I pay tribute to the people in south Somerset and the rest of Somerset who have led the work locally to put Government policy into practice and who have worked on initiatives that must be regarded as being locally led rather than Government led. The Minister will be aware of the excellent work of the early years development and childcare partnership in Somerset, which was recognised by the awarding of an MBE to Paddy Macmaster, who leads the partnership. I pay tribute also to the work of John Kirby of the local education authority, who heads up the partnership for Somerset county council, which has a good reputation in the early-years scheme.

The Minister will also be aware—I shall lean on the good news before dealing with those aspects of Government policy about which we are more concerned—that a new neighbourhood nursery early years centre in Chard will open officially on 15 June in what will be called Clare house. The neighbourhood nursery was created by the former Chard pre-school and schools out group. It involves a new building at a cost of more than £600,000.

The building design is innovative, and I hope that the Minister or one of her colleagues will have the chance to see it soon, because it was assembled in an extraordinarily short time. It will provide for 66 children from birth to the age of four, and a total of 100 children if one includes the out-of-school club. Sure start family support services will also operate from the building. I hope that the centre will provide important training in parenting skills and social support, which is so important if children are to succeed in education.

The neighbourhood nurseries initiative in Chard was funded in part from the Government's central pot, some of which comes from the lottery, and about £150,000 was provided by South Somerset district council. I recognise the work done by Councillor Jill Shortland in fighting Chard's corner and lobbying to raise the ambitious target of more than £600,000, a sum that seemed unachievable a couple of years before.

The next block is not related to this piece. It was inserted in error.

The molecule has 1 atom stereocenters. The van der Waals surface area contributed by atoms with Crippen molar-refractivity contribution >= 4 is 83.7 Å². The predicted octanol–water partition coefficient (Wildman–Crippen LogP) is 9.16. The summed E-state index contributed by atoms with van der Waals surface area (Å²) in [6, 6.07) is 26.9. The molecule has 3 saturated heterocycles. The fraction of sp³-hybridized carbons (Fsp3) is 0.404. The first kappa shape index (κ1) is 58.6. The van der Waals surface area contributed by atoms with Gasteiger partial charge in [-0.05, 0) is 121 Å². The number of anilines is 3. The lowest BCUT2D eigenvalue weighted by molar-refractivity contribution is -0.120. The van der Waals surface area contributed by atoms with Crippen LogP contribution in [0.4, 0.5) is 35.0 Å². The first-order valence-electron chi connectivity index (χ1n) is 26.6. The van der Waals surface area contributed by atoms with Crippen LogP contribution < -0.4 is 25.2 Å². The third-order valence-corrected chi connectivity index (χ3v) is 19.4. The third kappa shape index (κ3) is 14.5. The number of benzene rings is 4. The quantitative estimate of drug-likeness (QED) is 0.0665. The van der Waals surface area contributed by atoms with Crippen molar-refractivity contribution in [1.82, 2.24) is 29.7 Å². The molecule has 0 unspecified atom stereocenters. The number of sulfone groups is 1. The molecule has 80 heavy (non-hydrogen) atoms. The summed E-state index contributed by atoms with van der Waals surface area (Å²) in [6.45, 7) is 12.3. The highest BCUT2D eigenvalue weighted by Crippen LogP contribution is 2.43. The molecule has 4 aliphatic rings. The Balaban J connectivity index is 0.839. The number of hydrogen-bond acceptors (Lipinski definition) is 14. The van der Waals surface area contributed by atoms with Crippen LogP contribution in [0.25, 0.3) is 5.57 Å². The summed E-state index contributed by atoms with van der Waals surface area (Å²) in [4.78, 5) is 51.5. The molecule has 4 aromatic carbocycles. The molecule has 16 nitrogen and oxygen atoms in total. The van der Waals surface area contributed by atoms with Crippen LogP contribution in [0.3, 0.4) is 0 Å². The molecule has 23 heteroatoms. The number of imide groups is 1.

In praising the Government and the county and district councils for their work, we should not lose sight of the fact—it is relevant to many other aspects of early years education—that the scheme was led locally by those who ran the previous early years centre in Chard. In particular, I mention Jeanette O'Dwyer, the manager of Chard neighbourhood nursery.

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The provision of early years education and child centres depends hugely on the good will and voluntary activities of a large number of people such as Jeanette and her team; without them, such initiatives would not get off the ground. Indeed, without their local support, we would not be able successfully to bind together the many services required to make a success of early years learning and sure start initiatives. They require not only money and good will, but a close co-ordination of various local services.

We need to celebrate the good aspects of Government policy that have resulted in the development of early years learning in my constituency. However, I want to highlight a number of problems.

First is the slow rolling out in Somerset of free places for three and four-year-olds: Somerset was a long way behind the rest of the country. About a year ago, only 44 per cent. of pupils under the age of five were in nursery and early years learning, compared with almost 60 per cent. in the country at large. The county council says that the Government target will be met by January 2004, which is a few months ahead of the Government's target of April 2004. However, I hope that Somerset and other rural counties will not be left out in future initiatives, particularly because a great deal of the deprivation in our rural areas often seems to be hidden.